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    Loathsome Characters Wiki

    The Spotlight Hog, also known as the Spotlight Stealing Squad, is a trope in which a character or a certain group of characters get more focus and screentime than other characters to the point of excess, causing other characters to get sidelined in the process. It can even apply to those who are the protagonist and main characters. It is not to be confused with the Creator’s Pet, although the two tropes do sometimes overlap. This trope is known to be a problem that has existed since the early days of media.

    Why This Happens

    1. This issue often arises when writers and producers allocate inappropriate amounts of focus and screen time to each character. Those responsible for these productions may assume that characters with extensive screen time require it to maintain their significance and to ensure the plot functions properly. Additionally, there is a belief among some writers that allocating excessive time to secondary characters beyond what is deemed necessary could compromise and potentially derail the entire storyline.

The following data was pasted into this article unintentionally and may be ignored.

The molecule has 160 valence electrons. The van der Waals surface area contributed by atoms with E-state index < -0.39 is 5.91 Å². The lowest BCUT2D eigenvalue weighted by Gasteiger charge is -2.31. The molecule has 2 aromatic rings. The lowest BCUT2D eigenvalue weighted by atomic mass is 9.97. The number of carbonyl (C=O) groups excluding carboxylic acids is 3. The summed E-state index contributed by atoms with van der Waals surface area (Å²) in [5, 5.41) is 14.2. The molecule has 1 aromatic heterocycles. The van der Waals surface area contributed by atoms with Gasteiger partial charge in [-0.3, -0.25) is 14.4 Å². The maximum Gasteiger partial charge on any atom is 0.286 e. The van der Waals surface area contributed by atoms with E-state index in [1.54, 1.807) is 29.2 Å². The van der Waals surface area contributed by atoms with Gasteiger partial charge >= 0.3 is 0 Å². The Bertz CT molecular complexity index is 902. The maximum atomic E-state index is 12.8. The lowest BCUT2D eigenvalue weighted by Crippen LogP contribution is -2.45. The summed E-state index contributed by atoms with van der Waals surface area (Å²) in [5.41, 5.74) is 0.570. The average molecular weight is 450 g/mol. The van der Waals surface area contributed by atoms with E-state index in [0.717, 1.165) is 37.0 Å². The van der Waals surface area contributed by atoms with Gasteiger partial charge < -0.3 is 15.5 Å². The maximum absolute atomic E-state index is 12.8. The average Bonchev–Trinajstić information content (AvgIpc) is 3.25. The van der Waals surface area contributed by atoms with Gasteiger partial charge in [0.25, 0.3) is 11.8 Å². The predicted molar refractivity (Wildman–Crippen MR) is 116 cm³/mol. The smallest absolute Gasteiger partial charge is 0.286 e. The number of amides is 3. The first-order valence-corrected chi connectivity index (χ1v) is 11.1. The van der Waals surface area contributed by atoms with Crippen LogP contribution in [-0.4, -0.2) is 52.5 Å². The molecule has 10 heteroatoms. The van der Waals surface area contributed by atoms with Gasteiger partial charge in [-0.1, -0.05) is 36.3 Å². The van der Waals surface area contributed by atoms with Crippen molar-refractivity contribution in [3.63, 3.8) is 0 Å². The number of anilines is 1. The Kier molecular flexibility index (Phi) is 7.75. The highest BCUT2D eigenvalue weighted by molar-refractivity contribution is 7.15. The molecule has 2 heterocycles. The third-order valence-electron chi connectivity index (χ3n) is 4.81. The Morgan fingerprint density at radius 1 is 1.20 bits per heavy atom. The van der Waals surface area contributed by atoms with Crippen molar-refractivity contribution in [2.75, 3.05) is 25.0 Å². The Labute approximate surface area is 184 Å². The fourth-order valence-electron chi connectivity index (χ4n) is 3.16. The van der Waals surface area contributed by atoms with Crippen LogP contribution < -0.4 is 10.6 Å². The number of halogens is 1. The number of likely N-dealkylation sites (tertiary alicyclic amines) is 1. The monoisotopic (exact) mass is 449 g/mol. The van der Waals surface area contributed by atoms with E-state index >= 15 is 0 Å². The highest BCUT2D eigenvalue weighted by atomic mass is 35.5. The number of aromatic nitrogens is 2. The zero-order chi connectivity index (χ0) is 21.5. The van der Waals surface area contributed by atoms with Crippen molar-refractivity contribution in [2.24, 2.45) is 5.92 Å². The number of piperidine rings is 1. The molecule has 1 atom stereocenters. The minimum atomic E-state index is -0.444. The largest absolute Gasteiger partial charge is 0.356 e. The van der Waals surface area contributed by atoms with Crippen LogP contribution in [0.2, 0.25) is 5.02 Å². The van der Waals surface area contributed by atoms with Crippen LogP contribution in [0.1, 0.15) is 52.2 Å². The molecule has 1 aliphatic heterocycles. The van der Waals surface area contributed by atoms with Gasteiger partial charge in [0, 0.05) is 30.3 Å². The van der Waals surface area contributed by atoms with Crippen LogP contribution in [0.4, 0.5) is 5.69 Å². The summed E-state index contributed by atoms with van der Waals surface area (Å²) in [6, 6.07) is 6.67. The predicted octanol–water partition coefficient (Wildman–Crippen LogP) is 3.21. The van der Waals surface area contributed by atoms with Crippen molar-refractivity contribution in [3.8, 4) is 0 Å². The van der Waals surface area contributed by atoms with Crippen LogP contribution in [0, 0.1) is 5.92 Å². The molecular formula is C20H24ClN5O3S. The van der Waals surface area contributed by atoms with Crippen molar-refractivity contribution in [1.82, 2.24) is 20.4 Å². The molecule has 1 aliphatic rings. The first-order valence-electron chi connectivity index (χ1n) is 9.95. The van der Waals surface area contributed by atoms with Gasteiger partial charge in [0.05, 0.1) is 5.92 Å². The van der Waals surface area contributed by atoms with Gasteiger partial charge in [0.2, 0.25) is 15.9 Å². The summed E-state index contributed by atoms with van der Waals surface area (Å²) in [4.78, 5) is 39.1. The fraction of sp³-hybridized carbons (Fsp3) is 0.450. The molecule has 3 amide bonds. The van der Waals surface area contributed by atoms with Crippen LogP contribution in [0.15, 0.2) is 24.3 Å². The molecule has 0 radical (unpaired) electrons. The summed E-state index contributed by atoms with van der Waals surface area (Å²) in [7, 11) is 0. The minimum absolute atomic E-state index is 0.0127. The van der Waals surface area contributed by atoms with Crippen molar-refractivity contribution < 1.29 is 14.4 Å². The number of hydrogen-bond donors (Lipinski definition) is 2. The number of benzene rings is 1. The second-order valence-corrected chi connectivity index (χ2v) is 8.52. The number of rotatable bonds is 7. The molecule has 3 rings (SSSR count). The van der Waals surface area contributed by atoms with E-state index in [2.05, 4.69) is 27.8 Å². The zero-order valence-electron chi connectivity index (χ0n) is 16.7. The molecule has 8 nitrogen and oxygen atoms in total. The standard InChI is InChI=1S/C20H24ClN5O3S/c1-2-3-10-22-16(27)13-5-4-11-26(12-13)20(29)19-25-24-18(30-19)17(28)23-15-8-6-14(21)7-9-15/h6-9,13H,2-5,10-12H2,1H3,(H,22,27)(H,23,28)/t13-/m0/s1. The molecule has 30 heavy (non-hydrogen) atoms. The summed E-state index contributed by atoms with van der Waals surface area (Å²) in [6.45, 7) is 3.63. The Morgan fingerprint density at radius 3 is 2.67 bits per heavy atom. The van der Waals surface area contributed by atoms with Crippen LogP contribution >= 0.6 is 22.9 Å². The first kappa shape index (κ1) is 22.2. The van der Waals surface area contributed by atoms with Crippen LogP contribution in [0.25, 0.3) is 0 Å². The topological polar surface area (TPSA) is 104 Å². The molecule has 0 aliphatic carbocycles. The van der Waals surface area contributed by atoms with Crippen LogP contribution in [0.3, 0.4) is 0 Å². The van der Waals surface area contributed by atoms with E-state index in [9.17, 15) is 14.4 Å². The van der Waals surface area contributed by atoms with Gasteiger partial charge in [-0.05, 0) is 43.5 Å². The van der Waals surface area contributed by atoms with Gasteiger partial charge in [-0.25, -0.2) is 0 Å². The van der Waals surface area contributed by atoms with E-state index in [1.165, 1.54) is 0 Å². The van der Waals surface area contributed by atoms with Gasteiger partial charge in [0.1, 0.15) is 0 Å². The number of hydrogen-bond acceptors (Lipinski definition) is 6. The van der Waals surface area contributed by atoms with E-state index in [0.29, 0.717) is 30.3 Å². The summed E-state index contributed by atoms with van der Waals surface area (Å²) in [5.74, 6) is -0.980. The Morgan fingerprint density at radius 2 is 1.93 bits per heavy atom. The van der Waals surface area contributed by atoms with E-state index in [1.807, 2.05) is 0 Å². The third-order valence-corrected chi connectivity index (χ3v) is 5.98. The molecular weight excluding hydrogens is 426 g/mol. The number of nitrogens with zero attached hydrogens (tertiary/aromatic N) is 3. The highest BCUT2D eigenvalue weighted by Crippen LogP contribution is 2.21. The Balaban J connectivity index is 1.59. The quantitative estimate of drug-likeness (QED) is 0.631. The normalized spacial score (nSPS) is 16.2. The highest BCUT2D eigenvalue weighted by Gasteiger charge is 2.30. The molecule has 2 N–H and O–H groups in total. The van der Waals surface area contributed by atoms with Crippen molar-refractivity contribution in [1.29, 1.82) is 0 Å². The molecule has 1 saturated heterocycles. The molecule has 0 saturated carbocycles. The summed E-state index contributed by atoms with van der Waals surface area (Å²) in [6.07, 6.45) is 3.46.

2. It is a fact that not all characters are easy to write, draw, and depict. In certain cartoons, the writers give characters that are easier to write or portray more plot than the more difficult characters. It can also be the case that the characters being sidelined are more difficult to voice and act well. In these cases, the excessive screentime on the easier characters is given so that the writers and actors won't feel too stressed in developing them and so they would not get stressed out in making the story.
    3. Executive meddling is also a reason. In many of these cases, the executives feel that certain characters should be given way more focus and others do that it could boost ratings and be given more money.